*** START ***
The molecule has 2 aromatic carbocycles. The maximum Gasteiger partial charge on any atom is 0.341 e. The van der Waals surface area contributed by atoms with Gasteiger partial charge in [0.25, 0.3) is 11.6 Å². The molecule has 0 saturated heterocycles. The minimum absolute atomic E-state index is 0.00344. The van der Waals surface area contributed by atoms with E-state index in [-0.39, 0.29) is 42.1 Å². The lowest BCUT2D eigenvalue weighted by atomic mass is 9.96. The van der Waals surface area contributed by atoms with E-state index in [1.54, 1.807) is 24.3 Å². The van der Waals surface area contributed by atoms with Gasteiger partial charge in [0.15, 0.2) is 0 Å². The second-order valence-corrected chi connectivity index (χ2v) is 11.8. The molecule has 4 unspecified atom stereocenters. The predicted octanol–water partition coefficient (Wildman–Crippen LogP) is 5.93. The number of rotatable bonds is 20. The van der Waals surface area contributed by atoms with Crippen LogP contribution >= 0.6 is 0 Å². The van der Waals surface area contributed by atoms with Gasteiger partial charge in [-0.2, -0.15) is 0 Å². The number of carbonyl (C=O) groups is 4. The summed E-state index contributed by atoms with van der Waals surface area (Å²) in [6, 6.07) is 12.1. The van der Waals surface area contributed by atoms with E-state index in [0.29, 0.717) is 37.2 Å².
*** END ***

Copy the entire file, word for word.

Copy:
The molecule has 2 aromatic carbocycles. The maximum Gasteiger partial charge on any atom is 0.341 e. The van der Waals surface area contributed by atoms with Gasteiger partial charge in [0.25, 0.3) is 11.6 Å². The molecule has 0 saturated heterocycles. The minimum absolute atomic E-state index is 0.00344. The van der Waals surface area contributed by atoms with E-state index in [-0.39, 0.29) is 42.1 Å². The lowest BCUT2D eigenvalue weighted by atomic mass is 9.96. The van der Waals surface area contributed by atoms with E-state index in [1.54, 1.807) is 24.3 Å². The van der Waals surface area contributed by atoms with Gasteiger partial charge in [0.15, 0.2) is 0 Å². The second-order valence-corrected chi connectivity index (χ2v) is 11.8. The molecule has 4 unspecified atom stereocenters. The predicted octanol–water partition coefficient (Wildman–Crippen LogP) is 5.93. The number of rotatable bonds is 20. The van der Waals surface area contributed by atoms with Crippen LogP contribution >= 0.6 is 0 Å². The van der Waals surface area contributed by atoms with Gasteiger partial charge in [-0.2, -0.15) is 0 Å². The number of carbonyl (C=O) groups is 4. The summed E-state index contributed by atoms with van der Waals surface area (Å²) in [6, 6.07) is 12.1. The van der Waals surface area contributed by atoms with E-state index in [0.29, 0.717) is 37.2 Å².